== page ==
A look into the work Zinc does in engaging disabled people and other excluded groups with the arts, and how Heather Stradling has endeavored to ensure exclusion is combatted.
I was fortunate enough to spend an Arts Award Youth Network Leadership residential at Zinc Arts Centre, a facility in Chipping Ongar. The centre has a long and interesting history, which is better explained on their website than I could ever paraphrase. It’s most recent transition has seen it become a National Centre for Arts Access and Inclusion, specialising in disabled and disadvantaged young people engagement, providing the help and support to ensure equal access to arts is available.
While there, I managed to get an interview with Heather Stradling, who has over 15 years of experience in the arts sector, and currently holds the position of Director at Zinc.
This article will not serve as a miniature autobiography for Heather, as it is focused largely on her operations within Zinc, however her job history is incredibly interesting, and if you do want to find out more about her, then I urge you to listen to the full interview.
When asked of her role and duties within Zinc, it is immediately visible what a huge level of responsibility rests on her shoulders. Included in the list is the “Day to day running of the organisation… human resources, legalities, finance” and programme development, and that was only a “snapshot” of her overall work, demonstrating how busy she is.
Further evidence is provided when an audience member asked what the biggest single difficulty faced on a day-to-day basis was, which for Heather is the workload. She believes it is probably quite a ubiquitous issue within arts sector organisations. Most prevalent in smaller organisations that lack the funding and resources of larger enterprises, it highlights the arguable lack of investment within the sector, which in itself can prove to be a barrier for access.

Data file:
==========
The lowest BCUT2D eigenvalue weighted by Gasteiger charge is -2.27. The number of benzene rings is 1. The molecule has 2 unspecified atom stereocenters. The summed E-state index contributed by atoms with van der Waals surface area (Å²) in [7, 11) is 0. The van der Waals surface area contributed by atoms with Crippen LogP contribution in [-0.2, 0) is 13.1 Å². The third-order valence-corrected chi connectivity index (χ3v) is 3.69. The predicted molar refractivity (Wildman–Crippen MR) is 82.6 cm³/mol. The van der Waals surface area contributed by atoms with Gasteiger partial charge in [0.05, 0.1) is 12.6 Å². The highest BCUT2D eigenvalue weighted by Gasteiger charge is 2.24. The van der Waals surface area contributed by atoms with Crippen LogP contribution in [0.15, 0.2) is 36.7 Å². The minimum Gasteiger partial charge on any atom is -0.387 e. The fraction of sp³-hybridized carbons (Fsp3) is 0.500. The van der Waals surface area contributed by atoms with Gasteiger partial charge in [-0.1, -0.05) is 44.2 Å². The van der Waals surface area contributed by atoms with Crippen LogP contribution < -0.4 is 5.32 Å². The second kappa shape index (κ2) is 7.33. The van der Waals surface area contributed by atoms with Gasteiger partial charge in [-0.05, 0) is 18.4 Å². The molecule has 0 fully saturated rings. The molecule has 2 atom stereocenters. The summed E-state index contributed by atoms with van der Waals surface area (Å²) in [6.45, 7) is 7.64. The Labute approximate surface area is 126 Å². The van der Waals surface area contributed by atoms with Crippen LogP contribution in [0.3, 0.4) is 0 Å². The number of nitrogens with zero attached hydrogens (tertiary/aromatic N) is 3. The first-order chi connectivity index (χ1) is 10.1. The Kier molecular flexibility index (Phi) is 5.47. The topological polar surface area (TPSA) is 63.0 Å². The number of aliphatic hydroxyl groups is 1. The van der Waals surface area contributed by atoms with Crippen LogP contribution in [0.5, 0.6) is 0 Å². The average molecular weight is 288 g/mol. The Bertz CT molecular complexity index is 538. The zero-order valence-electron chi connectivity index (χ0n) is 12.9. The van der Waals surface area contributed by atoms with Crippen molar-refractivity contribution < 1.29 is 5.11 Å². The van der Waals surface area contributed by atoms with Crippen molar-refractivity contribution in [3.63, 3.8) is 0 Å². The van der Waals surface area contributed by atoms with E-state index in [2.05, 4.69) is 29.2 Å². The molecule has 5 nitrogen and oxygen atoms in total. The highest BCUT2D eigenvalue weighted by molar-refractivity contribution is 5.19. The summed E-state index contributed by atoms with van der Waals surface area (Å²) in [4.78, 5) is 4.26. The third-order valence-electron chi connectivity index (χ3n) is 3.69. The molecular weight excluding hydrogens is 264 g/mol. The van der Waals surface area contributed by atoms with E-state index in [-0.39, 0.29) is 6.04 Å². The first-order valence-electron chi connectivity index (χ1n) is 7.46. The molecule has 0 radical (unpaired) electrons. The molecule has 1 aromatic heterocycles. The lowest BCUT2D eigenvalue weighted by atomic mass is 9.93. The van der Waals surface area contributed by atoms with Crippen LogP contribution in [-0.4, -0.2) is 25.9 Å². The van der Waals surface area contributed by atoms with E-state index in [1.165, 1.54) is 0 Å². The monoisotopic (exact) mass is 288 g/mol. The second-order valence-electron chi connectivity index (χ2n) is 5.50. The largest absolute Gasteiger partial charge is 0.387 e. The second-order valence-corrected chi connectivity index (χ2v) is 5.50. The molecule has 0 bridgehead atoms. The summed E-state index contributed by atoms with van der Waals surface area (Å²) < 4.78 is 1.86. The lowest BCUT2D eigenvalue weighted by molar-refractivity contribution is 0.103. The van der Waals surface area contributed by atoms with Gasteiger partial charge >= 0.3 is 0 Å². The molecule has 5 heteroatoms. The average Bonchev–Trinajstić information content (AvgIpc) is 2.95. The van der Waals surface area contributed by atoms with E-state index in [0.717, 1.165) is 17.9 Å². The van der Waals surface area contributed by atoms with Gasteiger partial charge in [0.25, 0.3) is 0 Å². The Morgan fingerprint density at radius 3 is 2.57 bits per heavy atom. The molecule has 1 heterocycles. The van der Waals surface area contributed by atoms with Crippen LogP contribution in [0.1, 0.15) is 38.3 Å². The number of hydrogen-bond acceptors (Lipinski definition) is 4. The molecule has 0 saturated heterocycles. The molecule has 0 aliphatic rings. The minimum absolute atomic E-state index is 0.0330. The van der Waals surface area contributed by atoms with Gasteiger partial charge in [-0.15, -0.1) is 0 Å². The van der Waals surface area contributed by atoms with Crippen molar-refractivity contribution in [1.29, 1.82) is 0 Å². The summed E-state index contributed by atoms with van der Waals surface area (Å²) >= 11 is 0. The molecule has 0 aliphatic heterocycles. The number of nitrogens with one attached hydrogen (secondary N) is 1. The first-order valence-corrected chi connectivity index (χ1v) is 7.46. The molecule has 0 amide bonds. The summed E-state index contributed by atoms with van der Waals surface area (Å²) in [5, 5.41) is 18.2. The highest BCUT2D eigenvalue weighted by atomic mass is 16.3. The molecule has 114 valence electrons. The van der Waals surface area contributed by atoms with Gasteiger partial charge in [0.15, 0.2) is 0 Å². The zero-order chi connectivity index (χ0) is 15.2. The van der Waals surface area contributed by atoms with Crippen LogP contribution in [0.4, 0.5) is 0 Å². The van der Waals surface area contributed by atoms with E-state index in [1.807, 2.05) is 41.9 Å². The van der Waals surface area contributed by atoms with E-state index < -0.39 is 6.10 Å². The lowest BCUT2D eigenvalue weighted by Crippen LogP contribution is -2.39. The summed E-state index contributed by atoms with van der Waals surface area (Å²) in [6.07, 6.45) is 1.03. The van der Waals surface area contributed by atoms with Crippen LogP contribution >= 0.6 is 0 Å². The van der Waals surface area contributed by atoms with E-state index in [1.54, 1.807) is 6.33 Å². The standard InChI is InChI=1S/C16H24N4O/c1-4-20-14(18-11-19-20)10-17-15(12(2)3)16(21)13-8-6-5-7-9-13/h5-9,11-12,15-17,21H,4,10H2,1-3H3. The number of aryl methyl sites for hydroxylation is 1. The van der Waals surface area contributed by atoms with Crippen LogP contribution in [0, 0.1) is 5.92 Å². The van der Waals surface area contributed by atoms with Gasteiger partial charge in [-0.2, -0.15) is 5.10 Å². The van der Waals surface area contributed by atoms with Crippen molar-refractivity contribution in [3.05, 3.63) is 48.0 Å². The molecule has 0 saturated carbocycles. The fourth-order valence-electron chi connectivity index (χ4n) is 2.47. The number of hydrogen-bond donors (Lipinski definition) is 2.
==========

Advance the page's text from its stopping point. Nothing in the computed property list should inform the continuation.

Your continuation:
In my opinion Zinc is an incredibly suitable place for Heather. It is obvious that she loves her job, and her morals and ethics mirror what I perceive to be the core values at Zinc. Over the course of her working years she has provided significant and continued dedication to lowering the barriers for entry into the arts world. This can be witnessed in her actions in the wider community, such as her work with Momentum as ‘Inclusion and Regeneration Project Manager’, and the co-authoring of the book ‘Turning the Tide: Designing and Managing a Participatory Arts Regeneration Project’ The book serves as a how to guide for organsiations that want to start or manage a project, and tips on handling the budgetary side of things. This was published in 2007.
Her dedication can also be seen more intrinsically too. “Over a period of years [she] gradually learned sign language” so as to “be able to communicate with everyone who came to [her] classes”, which isn’t very often done. This has expanded to her being qualified up to level 3, with many staff within Zinc also having a level of sign language skills so as to be as accommodating to peoples’ needs as possible.
The salient point in this is that education is important. Heather re-iterates the importance of education several times during the interview, but emphasises that education doesn’t need to take place only in the classroom. Schemes like ‘Creative Apprenticeships’ can be crucial for young people not in education to acquire and retain the skills necessary to have future employability, in or out of the arts sector. Even a Bronze Arts Award could potentially open doors into future opportunities, which is why Zinc is a centre, and hopes to expand their involvement further as the Award grows.
The work and services Zinc provides are important for the continued combating of social exclusion, and ensuring equality of opportunity. More so in the current climate that ever, management and Government are looking to reduce expenditure, which in turn can equate to a reduction in funds available for arts projects. It is imperative that centres like this are retained, and Heather hopes that the Paralympics will raise awareness of the issue, and “showing what disabled people can do”.